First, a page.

What parent, busily trying to make sense out jumpy data, hasn’t yelled that down to the basement, especially during summer, when the kids are out of school?
My kids, however, schooled in the volatility of high-frequency data, yell back: “Dad, if you want to filter out the noise, compute year-over-year changes!”
Ah, from the mouths of babes…
They’re right, of course, and this is especially important when you’re dealing with outliers like the big negative print for Q1 of this year: -2.1% (as revised). The figure below plots quarterly annual growth rates against year-over-year rates for real GDP over the recovery. The annualized quarterly growth rate for Q2–the one getting all the headlines–was 4%; the more-indicative-of-actual-trend-year-over-year rate was 2.4%.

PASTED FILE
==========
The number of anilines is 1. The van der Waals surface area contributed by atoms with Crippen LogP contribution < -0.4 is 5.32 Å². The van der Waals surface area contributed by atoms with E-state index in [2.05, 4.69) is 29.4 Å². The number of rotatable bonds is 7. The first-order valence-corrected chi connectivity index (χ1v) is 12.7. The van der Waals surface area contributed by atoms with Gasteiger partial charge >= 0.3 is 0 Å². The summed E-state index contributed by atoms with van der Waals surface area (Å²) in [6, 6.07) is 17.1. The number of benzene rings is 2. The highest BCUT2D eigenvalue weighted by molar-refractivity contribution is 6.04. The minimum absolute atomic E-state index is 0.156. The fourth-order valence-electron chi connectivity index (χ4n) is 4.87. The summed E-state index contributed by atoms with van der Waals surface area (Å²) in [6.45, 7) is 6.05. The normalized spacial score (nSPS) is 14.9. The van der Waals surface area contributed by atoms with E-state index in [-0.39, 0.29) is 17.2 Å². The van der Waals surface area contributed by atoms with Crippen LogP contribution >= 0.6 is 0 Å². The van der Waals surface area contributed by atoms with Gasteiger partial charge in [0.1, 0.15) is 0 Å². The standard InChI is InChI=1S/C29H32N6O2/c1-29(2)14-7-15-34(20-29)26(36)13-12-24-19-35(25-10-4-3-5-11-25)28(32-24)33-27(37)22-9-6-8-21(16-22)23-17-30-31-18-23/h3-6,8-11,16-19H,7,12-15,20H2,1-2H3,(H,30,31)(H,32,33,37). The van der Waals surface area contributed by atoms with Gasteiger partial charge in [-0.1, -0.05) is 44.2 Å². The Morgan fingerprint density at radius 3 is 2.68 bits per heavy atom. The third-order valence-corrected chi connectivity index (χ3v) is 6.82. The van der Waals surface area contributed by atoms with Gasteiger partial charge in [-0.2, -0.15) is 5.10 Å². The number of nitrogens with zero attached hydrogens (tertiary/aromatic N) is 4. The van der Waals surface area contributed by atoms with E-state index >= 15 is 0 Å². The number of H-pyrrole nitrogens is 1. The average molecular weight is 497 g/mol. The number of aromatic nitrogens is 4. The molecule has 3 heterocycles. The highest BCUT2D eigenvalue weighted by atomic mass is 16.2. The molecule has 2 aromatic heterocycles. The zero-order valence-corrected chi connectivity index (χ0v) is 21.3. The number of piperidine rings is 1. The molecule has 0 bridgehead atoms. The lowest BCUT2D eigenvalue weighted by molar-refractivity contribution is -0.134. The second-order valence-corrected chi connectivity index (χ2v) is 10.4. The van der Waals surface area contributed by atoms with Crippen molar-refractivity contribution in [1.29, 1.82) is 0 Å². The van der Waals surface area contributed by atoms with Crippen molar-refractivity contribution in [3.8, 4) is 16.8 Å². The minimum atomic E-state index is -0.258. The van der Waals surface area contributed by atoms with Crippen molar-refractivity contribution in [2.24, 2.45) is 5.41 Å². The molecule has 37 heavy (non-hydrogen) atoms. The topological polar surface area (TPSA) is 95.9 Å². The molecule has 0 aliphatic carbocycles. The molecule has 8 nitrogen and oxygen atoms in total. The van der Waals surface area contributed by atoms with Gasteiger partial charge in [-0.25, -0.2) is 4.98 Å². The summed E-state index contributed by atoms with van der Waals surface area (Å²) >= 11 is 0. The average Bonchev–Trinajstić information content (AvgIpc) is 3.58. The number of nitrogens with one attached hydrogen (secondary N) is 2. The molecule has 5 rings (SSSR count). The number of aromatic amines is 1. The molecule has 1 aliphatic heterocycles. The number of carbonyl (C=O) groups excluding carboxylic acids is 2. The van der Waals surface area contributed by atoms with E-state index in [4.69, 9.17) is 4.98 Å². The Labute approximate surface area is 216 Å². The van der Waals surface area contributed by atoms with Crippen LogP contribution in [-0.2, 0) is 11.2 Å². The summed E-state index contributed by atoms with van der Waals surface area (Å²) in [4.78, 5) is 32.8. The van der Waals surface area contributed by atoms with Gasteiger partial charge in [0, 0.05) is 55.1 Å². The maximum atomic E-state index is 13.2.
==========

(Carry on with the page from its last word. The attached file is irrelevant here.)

I see two clear points: first, the annual changes provide a much more reliable view of the underlying growth rate, and second, since the yearly rates turned positive in 2010Q1, we’ve been growing at trend, about 2.2% on average. That would be a fine place to be if we’d first made up the deep losses from the downturn. But what happened in this recovery is that we settled into trend growth before we bounced back and repaired the damage. That’s why the job market in particular has taken so long to recover.
There are lots of reasons for that as I’ve discussed in many places, but fiscal drag–the premature pivot to deficit reduction–is certainly implicated, especially last year (see figure here).
Same with inflation, by the way (re smoothing). On an annualized quarterly basis, the core PCE deflator–the Fed’s preferred measure–jumped from 1.2% in Q1 to 2% last quarter, an eyebrow-raising acceleration. But year-over-year, the jump was from 1.2% to 1.5%.
All’s I’m saying is that when the numbers are bouncing around like they’ve been, stay calm and smooth out the noise.